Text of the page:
In the general wards after surgery, ketorolac 0.3–0.5 mg/kg was intravenously injected three times a day to control abdominal pain. If postoperative pain exceeded a visual analogue scale score of 5, an additional 0.5 mg/kg of tramadol was injected intravenously.
Patients who had a sore throat severity grade of 2 or higher and required medical intervention were administered a benzydamine gargle or an intravenous injection of ketorolac to alleviate the symptoms and were carefully observed to determine the presence of any other complications or side effects.
Before beginning the present study, we performed a power calculation based on previous study results to determine the sample size. Park et al. [14] found that among patients who received intravenous injection of prophylactic dexamethasone, the incidence of POST was 0.69%. In the study of Rudra et al. [15], the incidence of POST after ketamine gargle was 25%. If we assumed that the POST reduction effects generated by endotracheal tube cuff soaking would be similar to those achieved by gargling, the required number of subjects was calculated to be 26 with a significance level of 0.05/3 = 0.0167 and a statistical power of 80%. Therefore, in consideration of dropout rates, we recruited 30 subjects for each group.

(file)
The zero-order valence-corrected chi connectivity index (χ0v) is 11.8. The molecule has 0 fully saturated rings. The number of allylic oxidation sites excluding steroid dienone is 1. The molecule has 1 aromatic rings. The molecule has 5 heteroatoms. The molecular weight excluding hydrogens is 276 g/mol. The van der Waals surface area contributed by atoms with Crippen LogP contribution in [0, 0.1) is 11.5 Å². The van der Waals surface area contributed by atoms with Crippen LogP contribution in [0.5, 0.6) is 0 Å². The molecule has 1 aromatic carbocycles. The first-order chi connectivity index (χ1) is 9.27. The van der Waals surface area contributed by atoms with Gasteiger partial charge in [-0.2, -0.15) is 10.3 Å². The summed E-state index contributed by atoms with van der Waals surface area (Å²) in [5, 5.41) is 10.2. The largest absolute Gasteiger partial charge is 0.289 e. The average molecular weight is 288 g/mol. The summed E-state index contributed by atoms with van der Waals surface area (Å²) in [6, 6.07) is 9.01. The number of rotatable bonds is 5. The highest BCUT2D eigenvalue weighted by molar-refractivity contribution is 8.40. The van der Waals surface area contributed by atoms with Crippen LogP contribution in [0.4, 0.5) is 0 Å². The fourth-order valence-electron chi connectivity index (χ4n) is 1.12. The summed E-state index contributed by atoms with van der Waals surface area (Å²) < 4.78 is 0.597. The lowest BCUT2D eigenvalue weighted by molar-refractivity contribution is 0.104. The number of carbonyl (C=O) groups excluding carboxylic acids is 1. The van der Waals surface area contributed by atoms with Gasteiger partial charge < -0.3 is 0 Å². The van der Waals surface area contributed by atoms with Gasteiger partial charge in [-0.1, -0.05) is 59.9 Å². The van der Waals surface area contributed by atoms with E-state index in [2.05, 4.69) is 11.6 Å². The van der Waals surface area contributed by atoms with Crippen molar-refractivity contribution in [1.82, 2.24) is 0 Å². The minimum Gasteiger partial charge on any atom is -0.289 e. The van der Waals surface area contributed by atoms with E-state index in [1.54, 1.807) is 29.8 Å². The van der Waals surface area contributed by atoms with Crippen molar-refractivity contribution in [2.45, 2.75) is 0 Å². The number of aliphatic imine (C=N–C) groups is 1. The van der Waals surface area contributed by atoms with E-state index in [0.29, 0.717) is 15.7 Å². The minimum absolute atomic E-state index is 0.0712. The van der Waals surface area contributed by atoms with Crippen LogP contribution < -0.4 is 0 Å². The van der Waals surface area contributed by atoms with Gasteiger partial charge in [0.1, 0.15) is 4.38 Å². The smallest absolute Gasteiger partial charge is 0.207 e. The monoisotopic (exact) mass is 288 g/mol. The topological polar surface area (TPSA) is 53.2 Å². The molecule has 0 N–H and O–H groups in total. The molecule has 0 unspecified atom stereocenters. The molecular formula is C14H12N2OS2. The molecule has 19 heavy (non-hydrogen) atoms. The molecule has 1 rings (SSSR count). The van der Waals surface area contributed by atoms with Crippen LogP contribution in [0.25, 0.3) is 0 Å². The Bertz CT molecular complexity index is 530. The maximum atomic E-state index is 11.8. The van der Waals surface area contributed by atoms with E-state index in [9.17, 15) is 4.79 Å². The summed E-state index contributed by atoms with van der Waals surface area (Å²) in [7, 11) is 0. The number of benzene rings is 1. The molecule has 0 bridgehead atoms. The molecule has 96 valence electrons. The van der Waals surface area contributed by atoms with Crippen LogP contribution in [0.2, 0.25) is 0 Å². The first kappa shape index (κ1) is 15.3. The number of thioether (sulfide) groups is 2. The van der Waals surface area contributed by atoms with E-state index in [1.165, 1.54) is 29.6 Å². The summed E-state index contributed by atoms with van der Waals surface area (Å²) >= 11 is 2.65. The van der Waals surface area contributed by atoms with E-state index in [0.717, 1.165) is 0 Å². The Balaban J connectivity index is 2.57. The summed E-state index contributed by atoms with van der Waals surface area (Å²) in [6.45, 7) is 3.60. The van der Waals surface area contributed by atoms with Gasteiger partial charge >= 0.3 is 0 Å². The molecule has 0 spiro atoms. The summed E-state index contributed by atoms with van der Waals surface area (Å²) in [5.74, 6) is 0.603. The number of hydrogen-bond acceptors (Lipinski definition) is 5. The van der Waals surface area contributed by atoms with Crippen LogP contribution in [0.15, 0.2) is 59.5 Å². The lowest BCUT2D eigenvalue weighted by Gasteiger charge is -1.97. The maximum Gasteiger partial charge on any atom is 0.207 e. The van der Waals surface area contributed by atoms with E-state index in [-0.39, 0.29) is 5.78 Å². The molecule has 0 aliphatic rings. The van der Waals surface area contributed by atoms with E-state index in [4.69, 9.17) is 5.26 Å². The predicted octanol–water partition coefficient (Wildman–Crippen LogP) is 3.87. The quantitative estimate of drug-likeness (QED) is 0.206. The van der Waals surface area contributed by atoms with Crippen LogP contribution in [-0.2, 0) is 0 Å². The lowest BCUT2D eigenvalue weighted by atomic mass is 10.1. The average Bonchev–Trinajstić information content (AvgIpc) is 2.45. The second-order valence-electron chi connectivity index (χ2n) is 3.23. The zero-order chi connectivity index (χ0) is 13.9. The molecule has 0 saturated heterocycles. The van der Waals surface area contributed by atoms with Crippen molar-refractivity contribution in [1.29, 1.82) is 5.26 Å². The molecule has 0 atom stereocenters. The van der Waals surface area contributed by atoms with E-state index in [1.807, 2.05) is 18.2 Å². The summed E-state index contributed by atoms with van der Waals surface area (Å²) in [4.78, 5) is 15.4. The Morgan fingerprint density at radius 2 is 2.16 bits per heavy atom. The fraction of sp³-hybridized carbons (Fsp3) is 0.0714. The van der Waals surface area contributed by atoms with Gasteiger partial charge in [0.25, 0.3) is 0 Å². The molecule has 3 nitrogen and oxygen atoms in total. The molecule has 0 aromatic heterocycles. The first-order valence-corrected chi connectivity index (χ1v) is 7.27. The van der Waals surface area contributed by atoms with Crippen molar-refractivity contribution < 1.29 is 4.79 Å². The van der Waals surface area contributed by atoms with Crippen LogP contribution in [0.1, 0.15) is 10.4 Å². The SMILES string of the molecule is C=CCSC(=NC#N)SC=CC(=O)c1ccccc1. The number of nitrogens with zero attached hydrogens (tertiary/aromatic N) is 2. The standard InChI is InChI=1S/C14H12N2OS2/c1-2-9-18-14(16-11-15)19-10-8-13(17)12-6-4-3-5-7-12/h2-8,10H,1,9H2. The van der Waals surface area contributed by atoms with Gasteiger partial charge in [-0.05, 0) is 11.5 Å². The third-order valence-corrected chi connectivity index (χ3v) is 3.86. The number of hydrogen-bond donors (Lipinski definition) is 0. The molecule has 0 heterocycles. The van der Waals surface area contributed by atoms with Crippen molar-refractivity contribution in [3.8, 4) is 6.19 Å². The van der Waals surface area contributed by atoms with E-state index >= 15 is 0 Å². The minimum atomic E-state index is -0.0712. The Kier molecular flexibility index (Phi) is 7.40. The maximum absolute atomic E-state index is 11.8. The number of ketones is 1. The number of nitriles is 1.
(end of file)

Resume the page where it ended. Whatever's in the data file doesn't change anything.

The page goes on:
Results are expressed as mean ± SD, median with range, or number (percentage). Patient age, height, weight, and duration of surgery were compared among groups and tested statistically using analysis of variance. The incidence of sore throat and hoarseness were tested with the χ2 test. To avoid a type I error, for variables found to be significant in the χ2 test, we recalculated all possible three 2 × 2 χ2 tests by applying the Bonferroni inequality to adjust the α level (i.e., P [χ2 > 5.73] = 0.05/3 = 0.0167 for 1 degree of freedom). A Kruskal-Wallis test followed by the Dunn procedure was applied to compare differences in the severity of POST among groups. Statistical analyses were conducted using SAS 9.3 (SAS Institute Inc., Cary, NC, USA). A P value < 0.05 was considered statistically significant.